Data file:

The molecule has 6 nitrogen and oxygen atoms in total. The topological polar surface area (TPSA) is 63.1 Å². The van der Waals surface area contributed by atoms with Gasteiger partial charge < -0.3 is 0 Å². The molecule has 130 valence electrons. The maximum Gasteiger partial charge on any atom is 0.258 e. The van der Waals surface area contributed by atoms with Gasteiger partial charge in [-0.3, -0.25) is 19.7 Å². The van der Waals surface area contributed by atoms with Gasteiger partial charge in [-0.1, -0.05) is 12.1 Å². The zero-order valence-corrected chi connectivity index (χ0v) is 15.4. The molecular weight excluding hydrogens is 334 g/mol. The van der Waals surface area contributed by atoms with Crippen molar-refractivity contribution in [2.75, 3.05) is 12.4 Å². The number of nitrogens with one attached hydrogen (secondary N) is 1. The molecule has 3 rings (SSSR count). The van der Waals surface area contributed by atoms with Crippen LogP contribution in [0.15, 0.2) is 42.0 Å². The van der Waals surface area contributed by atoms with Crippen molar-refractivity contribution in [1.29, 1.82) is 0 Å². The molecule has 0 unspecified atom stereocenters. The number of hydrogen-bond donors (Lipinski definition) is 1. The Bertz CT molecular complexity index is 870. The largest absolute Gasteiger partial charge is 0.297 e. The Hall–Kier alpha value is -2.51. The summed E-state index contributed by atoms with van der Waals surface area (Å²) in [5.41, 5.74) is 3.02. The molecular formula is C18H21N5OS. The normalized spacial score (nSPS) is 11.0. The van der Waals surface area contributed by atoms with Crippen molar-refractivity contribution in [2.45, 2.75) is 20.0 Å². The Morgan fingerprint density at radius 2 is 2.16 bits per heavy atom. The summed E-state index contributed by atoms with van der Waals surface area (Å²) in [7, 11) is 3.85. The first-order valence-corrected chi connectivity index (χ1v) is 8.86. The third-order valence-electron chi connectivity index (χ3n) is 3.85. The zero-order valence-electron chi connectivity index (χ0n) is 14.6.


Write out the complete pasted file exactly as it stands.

The molecule has 6 nitrogen and oxygen atoms in total. The topological polar surface area (TPSA) is 63.1 Å². The van der Waals surface area contributed by atoms with Gasteiger partial charge < -0.3 is 0 Å². The molecule has 130 valence electrons. The maximum Gasteiger partial charge on any atom is 0.258 e. The van der Waals surface area contributed by atoms with Gasteiger partial charge in [-0.3, -0.25) is 19.7 Å². The van der Waals surface area contributed by atoms with Gasteiger partial charge in [-0.1, -0.05) is 12.1 Å². The zero-order valence-corrected chi connectivity index (χ0v) is 15.4. The molecular weight excluding hydrogens is 334 g/mol. The van der Waals surface area contributed by atoms with Crippen molar-refractivity contribution in [2.75, 3.05) is 12.4 Å². The number of nitrogens with one attached hydrogen (secondary N) is 1. The molecule has 3 rings (SSSR count). The van der Waals surface area contributed by atoms with Crippen LogP contribution in [0.15, 0.2) is 42.0 Å². The van der Waals surface area contributed by atoms with Crippen molar-refractivity contribution in [1.29, 1.82) is 0 Å². The molecule has 0 unspecified atom stereocenters. The number of hydrogen-bond donors (Lipinski definition) is 1. The Bertz CT molecular complexity index is 870. The largest absolute Gasteiger partial charge is 0.297 e. The Hall–Kier alpha value is -2.51. The summed E-state index contributed by atoms with van der Waals surface area (Å²) in [5.41, 5.74) is 3.02. The molecular formula is C18H21N5OS. The normalized spacial score (nSPS) is 11.0. The van der Waals surface area contributed by atoms with Crippen molar-refractivity contribution in [2.45, 2.75) is 20.0 Å². The Morgan fingerprint density at radius 2 is 2.16 bits per heavy atom. The summed E-state index contributed by atoms with van der Waals surface area (Å²) in [7, 11) is 3.85. The first-order valence-corrected chi connectivity index (χ1v) is 8.86. The third-order valence-electron chi connectivity index (χ3n) is 3.85. The zero-order valence-electron chi connectivity index (χ0n) is 14.6.